Chinese Rejecting Hong Kong Stocks as Link Startup LoomsBloomberg News
Jiang Siqiang has a whole list of reasons he’s not interested in shifting any of his money from mainland China’s equity markets into Hong Kong.
As the 67-year-old retiree sips tea and watches stock prices flicker across the screen at a brokerage in Shanghai, he ticks them off one by one. Shanghai shares tend to trade at cheaper valuations than those listed 761 miles (1,224 km) to the south in the former British colony. Hong Kong’s market rules are unfamiliar, and he’s also turned off by the poor track record of Chinese money managers who buy foreign shares through the Qualified Domestic Institutional Investor program.
“Even QDII funds are losing money overseas, and they are managed by experts,” Jiang said at a Changjiang Securities Co. outlet in Shanghai’s Pudong district. “I wouldn’t buy Hong Kong stocks” any time soon.
Jiang’s misgivings provide a look into why 77 percent of mainland investors surveyed by CLSA Ltd. last month said they won’t participate in a planned exchange link between Shanghai and Hong Kong. Their lack of interest contrasts with Hong Kong traders’ growing appetite for mainland stocks, which are luring record inflows through exchange-traded funds. That suggests Hong Kong shares are poised to underperform their Shanghai counterparts, according to Aviate Global LLP, an institutional equity brokerage.
China, the biggest emerging economy, is counting on a successful exchange link to help liberalize its financial system, increase the role of the yuan and give its citizens more investment channels amid a slumping property market and increased risks from local wealth-management products. The program, set to start in October, allows a net 23.5 billion yuan ($3.8 billion) of daily cross-border purchases.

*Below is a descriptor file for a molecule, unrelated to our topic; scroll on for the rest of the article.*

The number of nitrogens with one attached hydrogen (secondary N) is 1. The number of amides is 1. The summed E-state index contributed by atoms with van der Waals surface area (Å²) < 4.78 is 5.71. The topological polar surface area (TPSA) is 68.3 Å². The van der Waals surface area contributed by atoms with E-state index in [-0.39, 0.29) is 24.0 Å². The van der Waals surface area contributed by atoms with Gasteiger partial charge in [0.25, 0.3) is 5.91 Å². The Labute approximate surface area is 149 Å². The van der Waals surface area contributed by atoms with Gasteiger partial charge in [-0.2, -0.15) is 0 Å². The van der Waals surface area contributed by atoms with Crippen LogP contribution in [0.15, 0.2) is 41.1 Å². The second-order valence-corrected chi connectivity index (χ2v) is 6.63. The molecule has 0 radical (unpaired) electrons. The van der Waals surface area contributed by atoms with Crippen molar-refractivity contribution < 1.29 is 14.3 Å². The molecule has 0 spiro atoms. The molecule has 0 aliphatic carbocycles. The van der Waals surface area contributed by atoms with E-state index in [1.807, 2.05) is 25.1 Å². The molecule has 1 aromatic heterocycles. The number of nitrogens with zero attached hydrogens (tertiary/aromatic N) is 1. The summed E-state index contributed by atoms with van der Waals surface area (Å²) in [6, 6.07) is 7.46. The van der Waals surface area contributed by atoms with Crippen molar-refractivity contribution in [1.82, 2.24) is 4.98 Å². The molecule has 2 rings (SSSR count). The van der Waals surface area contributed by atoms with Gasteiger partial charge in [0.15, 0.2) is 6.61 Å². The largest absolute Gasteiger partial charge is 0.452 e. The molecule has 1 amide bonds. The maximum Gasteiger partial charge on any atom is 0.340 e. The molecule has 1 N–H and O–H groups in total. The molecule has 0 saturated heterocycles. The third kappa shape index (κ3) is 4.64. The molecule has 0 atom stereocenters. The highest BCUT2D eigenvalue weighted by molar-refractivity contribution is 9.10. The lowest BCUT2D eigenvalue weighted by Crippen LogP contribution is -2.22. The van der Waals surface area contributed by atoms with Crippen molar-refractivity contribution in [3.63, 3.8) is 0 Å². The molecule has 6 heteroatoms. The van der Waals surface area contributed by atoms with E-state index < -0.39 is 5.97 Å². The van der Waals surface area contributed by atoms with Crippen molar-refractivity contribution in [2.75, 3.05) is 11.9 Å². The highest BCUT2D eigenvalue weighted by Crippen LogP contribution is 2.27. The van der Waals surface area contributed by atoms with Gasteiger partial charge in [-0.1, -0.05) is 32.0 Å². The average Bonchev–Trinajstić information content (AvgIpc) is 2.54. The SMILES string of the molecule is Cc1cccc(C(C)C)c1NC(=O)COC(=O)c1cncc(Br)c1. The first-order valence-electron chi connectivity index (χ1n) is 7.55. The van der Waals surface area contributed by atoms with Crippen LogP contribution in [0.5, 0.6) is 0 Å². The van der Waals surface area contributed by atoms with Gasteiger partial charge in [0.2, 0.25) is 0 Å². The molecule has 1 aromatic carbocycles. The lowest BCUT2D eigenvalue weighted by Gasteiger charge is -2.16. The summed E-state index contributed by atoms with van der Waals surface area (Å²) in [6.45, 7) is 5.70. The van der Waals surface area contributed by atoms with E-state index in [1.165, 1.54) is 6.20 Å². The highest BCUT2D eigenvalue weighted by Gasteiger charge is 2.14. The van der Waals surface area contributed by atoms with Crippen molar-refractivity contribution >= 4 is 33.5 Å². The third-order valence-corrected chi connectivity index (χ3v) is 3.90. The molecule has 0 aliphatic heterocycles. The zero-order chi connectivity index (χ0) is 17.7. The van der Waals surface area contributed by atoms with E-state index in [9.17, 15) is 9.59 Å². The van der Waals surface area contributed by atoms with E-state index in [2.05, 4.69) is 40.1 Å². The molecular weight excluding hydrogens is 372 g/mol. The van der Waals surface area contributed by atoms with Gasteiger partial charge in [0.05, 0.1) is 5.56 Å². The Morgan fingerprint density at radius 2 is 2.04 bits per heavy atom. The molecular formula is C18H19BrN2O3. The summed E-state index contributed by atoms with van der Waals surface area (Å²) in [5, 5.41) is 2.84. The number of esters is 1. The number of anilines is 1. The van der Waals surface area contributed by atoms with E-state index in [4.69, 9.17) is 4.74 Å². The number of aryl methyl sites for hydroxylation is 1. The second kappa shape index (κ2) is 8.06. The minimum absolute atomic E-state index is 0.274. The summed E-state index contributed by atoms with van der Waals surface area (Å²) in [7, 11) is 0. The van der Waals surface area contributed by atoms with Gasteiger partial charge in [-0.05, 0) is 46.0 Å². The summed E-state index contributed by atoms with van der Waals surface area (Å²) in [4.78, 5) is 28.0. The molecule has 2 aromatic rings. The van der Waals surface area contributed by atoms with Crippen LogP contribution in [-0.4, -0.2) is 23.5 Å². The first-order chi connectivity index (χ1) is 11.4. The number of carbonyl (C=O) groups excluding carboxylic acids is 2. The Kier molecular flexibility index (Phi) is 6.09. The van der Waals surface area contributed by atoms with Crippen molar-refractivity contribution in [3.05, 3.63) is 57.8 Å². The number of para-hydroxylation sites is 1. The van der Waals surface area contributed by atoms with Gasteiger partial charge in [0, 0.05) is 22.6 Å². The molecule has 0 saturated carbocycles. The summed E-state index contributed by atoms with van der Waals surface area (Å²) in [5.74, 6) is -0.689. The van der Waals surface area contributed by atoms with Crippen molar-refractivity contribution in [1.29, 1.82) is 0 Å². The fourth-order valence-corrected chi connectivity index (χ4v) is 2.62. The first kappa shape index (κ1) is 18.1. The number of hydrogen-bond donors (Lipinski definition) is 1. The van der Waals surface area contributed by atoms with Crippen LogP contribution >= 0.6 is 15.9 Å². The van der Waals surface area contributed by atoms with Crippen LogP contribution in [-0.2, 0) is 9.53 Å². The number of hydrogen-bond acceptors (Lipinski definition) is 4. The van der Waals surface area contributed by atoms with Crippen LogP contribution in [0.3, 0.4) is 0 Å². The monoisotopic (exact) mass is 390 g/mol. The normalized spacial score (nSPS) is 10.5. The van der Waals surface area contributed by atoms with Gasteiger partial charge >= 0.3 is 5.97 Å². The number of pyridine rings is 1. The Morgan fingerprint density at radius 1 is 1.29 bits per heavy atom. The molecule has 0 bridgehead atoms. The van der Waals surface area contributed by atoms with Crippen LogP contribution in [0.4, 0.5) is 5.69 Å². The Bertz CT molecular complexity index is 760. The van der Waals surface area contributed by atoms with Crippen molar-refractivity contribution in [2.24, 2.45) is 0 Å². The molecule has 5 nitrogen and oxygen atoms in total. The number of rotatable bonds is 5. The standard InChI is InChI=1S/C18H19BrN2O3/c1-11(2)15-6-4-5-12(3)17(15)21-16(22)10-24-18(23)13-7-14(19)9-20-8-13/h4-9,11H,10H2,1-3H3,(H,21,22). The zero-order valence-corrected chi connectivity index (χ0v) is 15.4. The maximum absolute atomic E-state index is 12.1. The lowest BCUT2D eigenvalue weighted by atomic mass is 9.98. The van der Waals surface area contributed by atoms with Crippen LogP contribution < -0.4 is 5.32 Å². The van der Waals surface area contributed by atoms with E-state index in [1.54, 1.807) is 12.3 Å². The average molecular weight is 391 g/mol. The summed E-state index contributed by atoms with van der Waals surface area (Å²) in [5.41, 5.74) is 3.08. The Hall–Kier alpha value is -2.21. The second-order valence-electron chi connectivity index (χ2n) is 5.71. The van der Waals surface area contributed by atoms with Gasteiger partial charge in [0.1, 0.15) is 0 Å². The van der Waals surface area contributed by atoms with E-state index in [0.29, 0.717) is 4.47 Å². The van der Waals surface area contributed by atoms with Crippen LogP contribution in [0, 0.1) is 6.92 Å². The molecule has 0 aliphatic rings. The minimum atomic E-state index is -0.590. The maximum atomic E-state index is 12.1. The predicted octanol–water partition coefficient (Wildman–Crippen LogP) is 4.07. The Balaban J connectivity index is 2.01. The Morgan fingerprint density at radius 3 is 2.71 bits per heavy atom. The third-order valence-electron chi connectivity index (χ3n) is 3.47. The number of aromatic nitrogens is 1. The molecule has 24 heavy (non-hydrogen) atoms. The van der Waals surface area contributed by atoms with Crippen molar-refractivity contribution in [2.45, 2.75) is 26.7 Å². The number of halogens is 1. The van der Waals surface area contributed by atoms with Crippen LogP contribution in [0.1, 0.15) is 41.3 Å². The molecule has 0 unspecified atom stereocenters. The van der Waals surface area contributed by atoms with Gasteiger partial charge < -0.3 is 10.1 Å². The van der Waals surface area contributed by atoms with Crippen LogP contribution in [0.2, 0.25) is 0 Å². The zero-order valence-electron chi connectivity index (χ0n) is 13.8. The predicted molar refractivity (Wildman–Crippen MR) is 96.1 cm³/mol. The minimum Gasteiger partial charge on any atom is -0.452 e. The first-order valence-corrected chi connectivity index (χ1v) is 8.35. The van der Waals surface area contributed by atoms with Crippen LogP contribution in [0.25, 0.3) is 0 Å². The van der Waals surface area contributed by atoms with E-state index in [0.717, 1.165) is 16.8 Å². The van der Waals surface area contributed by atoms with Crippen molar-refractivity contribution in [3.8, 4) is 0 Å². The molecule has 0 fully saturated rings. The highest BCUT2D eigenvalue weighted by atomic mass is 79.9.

Yet the allure of Hong Kong shares has diminished since 2007, when a proposal allowing mainland investors to buy equities in the city, dubbed the through train, sent the benchmark Hang Seng Index up 60 percent over three months before the plan was abandoned during the global financial crisis. The new exchange link is being implemented with limits on the number of available stocks, mostly larger companies, as part of an effort to attract a stable pool of investors.
Dual-listed Chinese companies trade at a premium of about 6 percent in Hong Kong over the mainland, versus a 44 percent discount at the end of 2007, according to the Hang Seng China AH Premium index. Anhui Conch Cement Co., China’s biggest producer of the building material, is 19 percent more expensive in Hong Kong than Shanghai, while the premium for China Life Insurance Co., the largest insurer, is 14 percent.
Further hurdles include the 500,000 yuan minimum account size for mainland investors to participate in the link, and the exclusion of small-cap stocks, favored by speculative traders for their high volatility, according to CLSA and Aviate Global.
“Small retail investors won’t have too much interest in buying Hong Kong stocks under the program,” said Wang Weijun, a strategist at Zheshang Securities Co. in Shanghai.
An official at the Shanghai Stock Exchange declined to comment. Scott Sapp, a spokesman for Hong Kong Exchanges & Clearing Ltd., didn’t respond to phone and e-mail requests for comment.